What was the most difficult thing to overcome on your path to becoming a published author and how did you conquer it?
MCB: Multiple difficulties face aspiring writers. Getting published is only one of them. My breakthrough was a combination of factors, the most important of which was finding the right reader.
I began to write Where Your Treasure Is in 2011 while I was teaching high school and helping my mother, so an immediate challenge was time management. I rose early and stayed up late. Because I wrote for pleasure, this wasn’t a chore. Nights when my husband worked, I rushed from my mother’s house to my manuscript, as eager for the next installment of Winifred and Court’s romance and adventures as I had been for episodes of Masterpiece Theatre or Mystery when I was a girl. It was only after I’d finished the draft and a few people read it that I realized it might have potential. The manuscript was far from being in shape, so I set it aside and began another book.
I also began investigating online writing journals, and was overwhelmed by the abundant advice. I continued writing—for six more years and several more books, only dipping into the swiftly-changing currents of publishing from time to time. On the one hand I wrote for myself, and on the other, tried to incorporate what I’d learned about genres and marketing without letting all of that derail what I wanted to express.
Almost no one knew I wrote, but a friend who did introduced me to a writer who agreed to read Treasure, which was by then on its third draft. After contacting many editors, I realized it was a long book for a first-time author. Could I cut it in half and make two books? In publishing’s early days, novels were often released in multiple volumes (think of Little Women), but I knew this wouldn’t work for Treasure’s plot. The editors hadn’t read my manuscript. They made their suggestion based on the page-by-page cost of reading and putting a long book through various editorial stages. They were trying to help me save money.
Cost is an issue all writers must consider. Many first-time authors with Big 5 publishers will have to finance and implement at least part of their publicity campaigns. Writers part ways with publishers and are sometimes dropped. Books may not sell enough copies to make it to the back lists and go out of print. Small and hybrid presses (such as Bellastoria), self-publishing—all these options require writers’ time and money. Publishing always has.
Two instances may provide comfort: Samuel Richardson and Jane Austen. Richardson, a master printer, self-published Clarissa (970,000 words; two volumes) in 1747. It became an international best-seller and one of the most influential novels of all time. Austen used her limited funds to pay for Sense and Sensibility to be published on commission. She would share the profits if it sold and bear the loss if it didn’t. You know the rest of that story!
The wonderful part of current publishing is the variety of ways to print. Someone wants to read your manuscript, perhaps for pay, but maybe for free. Decide why you write; define your goals; then think about your audience. Investigate the expense and plan for it. Most of all, work at your craft and share it. Writing’s your gift, and there’s someone out there who will treasure your words.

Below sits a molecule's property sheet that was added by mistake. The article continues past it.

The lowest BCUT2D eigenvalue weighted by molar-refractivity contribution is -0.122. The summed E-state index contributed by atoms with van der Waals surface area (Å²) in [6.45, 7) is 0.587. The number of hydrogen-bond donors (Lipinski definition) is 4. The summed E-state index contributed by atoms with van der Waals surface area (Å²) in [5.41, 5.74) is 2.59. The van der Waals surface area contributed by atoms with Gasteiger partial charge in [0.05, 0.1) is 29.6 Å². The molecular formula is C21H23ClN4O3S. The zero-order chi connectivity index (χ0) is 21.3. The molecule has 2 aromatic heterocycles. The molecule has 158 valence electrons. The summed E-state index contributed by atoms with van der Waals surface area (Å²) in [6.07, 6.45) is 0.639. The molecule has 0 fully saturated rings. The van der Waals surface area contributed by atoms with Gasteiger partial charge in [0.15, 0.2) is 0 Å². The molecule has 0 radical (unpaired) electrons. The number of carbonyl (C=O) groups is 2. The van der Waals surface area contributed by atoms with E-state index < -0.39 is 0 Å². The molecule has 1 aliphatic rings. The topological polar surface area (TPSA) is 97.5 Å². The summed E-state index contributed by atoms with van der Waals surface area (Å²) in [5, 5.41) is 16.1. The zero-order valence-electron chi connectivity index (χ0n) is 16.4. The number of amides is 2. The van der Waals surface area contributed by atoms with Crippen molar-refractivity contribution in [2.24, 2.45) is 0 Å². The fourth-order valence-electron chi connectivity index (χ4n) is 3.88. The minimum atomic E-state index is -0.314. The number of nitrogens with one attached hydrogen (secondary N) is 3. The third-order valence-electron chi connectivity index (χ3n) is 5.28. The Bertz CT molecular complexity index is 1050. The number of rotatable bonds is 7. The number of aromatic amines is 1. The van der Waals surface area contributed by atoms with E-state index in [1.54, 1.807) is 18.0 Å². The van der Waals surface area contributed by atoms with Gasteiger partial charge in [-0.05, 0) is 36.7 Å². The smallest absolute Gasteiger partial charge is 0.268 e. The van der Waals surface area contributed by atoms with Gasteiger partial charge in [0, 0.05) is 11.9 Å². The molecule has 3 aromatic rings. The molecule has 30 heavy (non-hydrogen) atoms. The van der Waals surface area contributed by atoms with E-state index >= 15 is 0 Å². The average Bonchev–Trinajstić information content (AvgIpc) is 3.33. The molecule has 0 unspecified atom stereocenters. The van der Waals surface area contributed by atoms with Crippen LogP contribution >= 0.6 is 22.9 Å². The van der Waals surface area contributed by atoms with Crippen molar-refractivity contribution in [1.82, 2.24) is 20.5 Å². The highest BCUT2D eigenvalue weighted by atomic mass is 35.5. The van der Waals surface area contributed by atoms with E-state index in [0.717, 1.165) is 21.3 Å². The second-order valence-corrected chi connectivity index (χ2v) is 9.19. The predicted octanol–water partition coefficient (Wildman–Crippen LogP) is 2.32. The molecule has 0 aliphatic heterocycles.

A Fool and His Money Are Soon Parted
Approaching the right turn that would take him to Swift Street and the Royal Empire Bank, Court Furor concentrated on traffic. Cold bit his cheeks and hunger gnawed his belly, but he ignored both through force of habit. The soles of his boots were thin and his gloves pointless…No point worrying about what the day would bring, never mind the next one…He was a man of no prospects and no property but preferred to think of it as freedom from responsibility…It was no secret he fancied himself a bit of a lad though he wasn’t overly tempted by long, romantic entanglements. An hour or two with a willing girl would suit…
He directed the horse to a slow walk, trying to secure a place in the queue for the curb. In the gleaming brougham beside him sat a woman, her face hidden under an enormous, bright green hat trimmed with black ostrich feathers. Her driver signaled, and Court tugged his reins…Though a thick veil covered her face, Court caught a glimpse of golden hair, coiled in heavy masses on her shoulders. The wind lifted the edge of her mantle, and he was briefly amazed by the brilliant green of her dress…She’d obviously never missed a meal in her life.
Suddenly Geoff and a woman appeared at the bottom of the stairs…Their progress was impeded by the woman’s wildly kicking little boots. Her struggles and the flashes of her bright green and purple silks made her look like an exotic bird thrashing in Geoff’s arms….
Geoff…thrust the woman at him…the woman struggled and kicked…and cried for help. Involuntarily, he clapped his hand over her mouth. She only screamed louder.
“Shut up, you fat sow!” Geoff swatted her across the temple….
The woman’s eyes rolled and she went limp.
Court howled in dismay and caught her… In his arms, she was a mountain of soft cashmere and folds of velvet. Her mantle fell open, and her scent hit him. Lilies and some dark, exotic spice. It was so unexpected and heavenly that the alley and the hackney disappeared. Even his panic was gone.
“…We can’t take ’er!”
Geoff clicked off the safety and waved the pistol under Court’s nose. When Court did not let go of the woman, he pointed the pistol at her head. “I ain’t arguin’! Drive!” He slammed the cab door…
His heart hammering, his head whirling, Court untied the horse, swung up onto the box, and grabbed the reins. As he turned the cab into the street behind the bank, yet another fire truck raced past. Jesus, Mary, and Joseph! They were in for it now.
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